Psychoanalysts focus on unconscious drives as the source of our behavior, thought and motivation. Forces and energy are understood mechanistically in terms of libidinal energy which determine everything. These forces are powerful and irrational and are usually embodied in drive conflicts related to aggression and sexuality. The psychoanalyst traces the source of these conflicts to early childhood traumas. It is through self-knowledge, resulting from understanding the origin of these conflicts, usually related to one’s relationship with one’s parents, that symptoms find their resolution.
Freud makes five core assumptions about humans:
a. Conscious experiences – We are aware of these thoughts.
b. Preconscious Experiences – We can voluntarily recall these events but are not currently conscious of them.
c. Unconscious experiences – These are the primary determinants of one’s psychic life but one does not have access to them without the help of psychoanalysis. These are largely understood, in psychoanalysis, in terms of unresolved conflicts centering around one’s childhood relationship to one’s parents and the sexual and aggressive drives related to it.
2) Genetic – This refers to Freud’s belief that behavior and experience are to be understood as products of prior events. For example, conflict with one’s boss is to be understood as resulting from an unconscious expression of past conflict with one’s parents. This contributes to its deterministic nature, since acts are not understood as spontaneous and free, but as resulting from prior events.
3) Dynamic – This refers to the notion that behavior is to be understood in terms of two fundamental drives. One is erotic and sexual, and lies behind the desire to create, maintain intimacy, love others and oneself, and so on. The other drive has to do with aggression. As Stanton L. Jones notes, “Both drives have creative or destructive potential. Both drives can be understood as deterministic at the intrapsychic, interpersonal or societal levels. These “life instincts” and death instincts” are at the core o fthe Freudian view of human nature.”
4) Structural – This dimension comprises Freud’s well-known distinction between ego, superego and id. The id is the realm of primitive, animalistic sexual and aggressive drives. These are present upon birth and are unconscious and relentless. It operates according to the pleasure principle, according to which pursuit of pleasure takes precedence. The ego, on the other hand, is reality-based and develops in order to interact with one’s external world. This is conscious and mediates one’s id urges, cordoning it off from reality. The superego restricts the demands of both. It comes from the ego and comprises the standards and cultural norms one has internalized. It is a partially conscious “conscience.”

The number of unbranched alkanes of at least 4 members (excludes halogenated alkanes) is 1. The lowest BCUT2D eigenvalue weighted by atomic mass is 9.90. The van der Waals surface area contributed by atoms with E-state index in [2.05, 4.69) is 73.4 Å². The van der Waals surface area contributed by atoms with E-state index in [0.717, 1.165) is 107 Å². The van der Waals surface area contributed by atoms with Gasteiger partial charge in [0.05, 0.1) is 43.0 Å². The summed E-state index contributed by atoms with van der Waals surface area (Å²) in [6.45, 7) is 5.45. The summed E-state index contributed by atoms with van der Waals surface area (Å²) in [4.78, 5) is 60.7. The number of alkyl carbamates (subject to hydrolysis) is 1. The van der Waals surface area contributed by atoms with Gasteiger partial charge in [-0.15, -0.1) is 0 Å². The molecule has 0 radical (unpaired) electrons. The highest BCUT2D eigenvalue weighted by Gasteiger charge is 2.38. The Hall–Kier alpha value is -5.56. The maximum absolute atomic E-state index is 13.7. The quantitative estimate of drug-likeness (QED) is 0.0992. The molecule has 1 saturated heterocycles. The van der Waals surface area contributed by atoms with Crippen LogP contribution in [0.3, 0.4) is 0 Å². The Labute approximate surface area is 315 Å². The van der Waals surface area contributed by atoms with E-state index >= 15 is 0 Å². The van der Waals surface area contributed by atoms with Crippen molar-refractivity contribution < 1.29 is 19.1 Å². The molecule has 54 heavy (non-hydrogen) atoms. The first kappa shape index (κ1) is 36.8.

5) Economic – According to this dimension, the human is understood as a kind of hydraulic system. Energy is introduced as a set of basic drives and this energy must be released. This comes in the form of either being discharged or transformed.
Freud believed that the contents of the unconscious could be inferred by means of various signs such s material obtained from free association, dream experiences and slips of the tongue. He thought that stored memories and repressed experiences can be found in this unconscious repository. This material is first unearthed and then worked through. Failure to deal with this unconscious material results in symptom formation. The ego can sometimes control anxiety rationally, but sometimes defense mechanisms must be used in order to neutralize the anxiety.
The psychoanalytic model of health involves being sufficiently aware of the source of one’s neurosis that one is able to keep destructive urges in check. “Earlier painful and traumatic experiences have largely been “worked through” and are no longer denied or distorted. To a meaningful and significant degree, aspects of the unconscious have been made conscious. Important dimensions of the personality structure have been reconstructed as neurotic processes have been done, thereby facilitating greater movement toward maturity.”
Such a healthy person is said to have good “ego strength.” Destructive impulses no longer exert the kind of strength they did before when it comes to determining how one makes one’s decision. Although there is still the clashing of social reality and biological urges, appropriate commitments and compromises have been made. Inability or unwillingness to relive and deal with early childhood traumas, usually having to do with sexual or aggressive urges.